Change is on the way for the Los Angeles-based Eli and Edythe Broad Foundation. The education philanthropy announced this week that it would spend the next three years focusing on four areas:
- Transformational federal and state policy;
- Groundbreaking innovation in teaching and learning;
- Strong leadership; and
- Redesigned, high-performing institutions.
The Broad Foundation is perhaps best known for its annual awarding of the Broad Prize For Urban Education, which is the top prize for urban school districts. This year's winner will be announced Oct. 19 in New York City.
The foundation is also known for supporting charter schools, alternative teaching programs like Teach For America, and the Broad Superintendents Academy, which has produced several leaders of urban school districts.
[UPDATE 6:09 p.m.: Building on what it's learned over the past decade, the Broad Foundation hopes to push more actively at the state and federal levels for the types of policy changes the successful school leaders it works with say are necessary to take that success further.
In an interview Thursday evening, new Broad Foundation managing directors Gregory McGinity and Rebecca Wolf DiBiase said the Obama administration's work on education reform has been part of a climate that creates new opportunities, such as the reforms states have written into their applications for Race to the Top grant funding.
"While we are going to invest in proven results and programs that have had proven results, we also want to take advantage of the opportunity and push for the next set of institutions and investments and organizations in areas that haven't been pursued previously," McGinity said.
The work will be guided, DiBiase said, by what the foundation has learned from the school leaders it works with.
"The lessons learned have really fueled a lot of the next generation work we hope to do. We have gotten a lot of feedback from (Broad Prize districts and graduates of its superintendents academy) on what they need," she said.
Another area where the foundation will put more emphasis is in building linkages with reform-minded union leaders, as it did in the District of Columbia, DiBiase said. The Broad Foundation has committed $10 million to help pay for the performance elements of the new contract negotiated by D.C. Schools Chancellor Michelle A. Rhee and American Federation of Teachers President Randi Weingarten.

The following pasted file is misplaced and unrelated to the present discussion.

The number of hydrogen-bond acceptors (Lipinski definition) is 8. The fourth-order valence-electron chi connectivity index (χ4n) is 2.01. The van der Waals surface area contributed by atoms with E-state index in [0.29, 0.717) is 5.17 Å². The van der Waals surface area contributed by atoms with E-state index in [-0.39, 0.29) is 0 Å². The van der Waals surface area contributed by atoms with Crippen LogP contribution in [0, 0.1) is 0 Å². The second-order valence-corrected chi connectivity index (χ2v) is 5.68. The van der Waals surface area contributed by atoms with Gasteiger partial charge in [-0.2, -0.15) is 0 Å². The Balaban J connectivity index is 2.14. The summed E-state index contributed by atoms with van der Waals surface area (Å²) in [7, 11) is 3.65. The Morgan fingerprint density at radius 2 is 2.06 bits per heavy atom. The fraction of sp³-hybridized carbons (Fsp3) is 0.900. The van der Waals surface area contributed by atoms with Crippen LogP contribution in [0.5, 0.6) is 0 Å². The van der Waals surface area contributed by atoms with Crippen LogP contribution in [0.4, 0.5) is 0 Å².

Another element of the work is finding innovative, entrepreneur-minded folks who want to re-think how schools and school districts work to create a new delivery model for the 21st century, they said.
"We want to continue to find the best and brightest entrepreneurs in this space and support them," DiBiase said. "We think there is an unprecedented opportunity to really build on the reforms that have evolved over the past 10 years and bring them to the next stage."
McGinity and DiBiase promise more news in the coming weeks and months about some of the foundation's major initiatives and new grant announcements, so keep your eyes on edweek.org. As always, we'll bring it to you first.]
One immediate, visible sign of the transformation will be the departure of Dan Katzir from the role of managing director. He has headed the Broad Foundation's education reform work since it was founded in 1999 and has decided to become a part-time senior adviser to the foundation. His last day as managing director is tomorrow. He will be replaced by two current Broad staffers: McGinity, who will serve as managing director of policy, and DiBiase, who will serve as managing director of programs.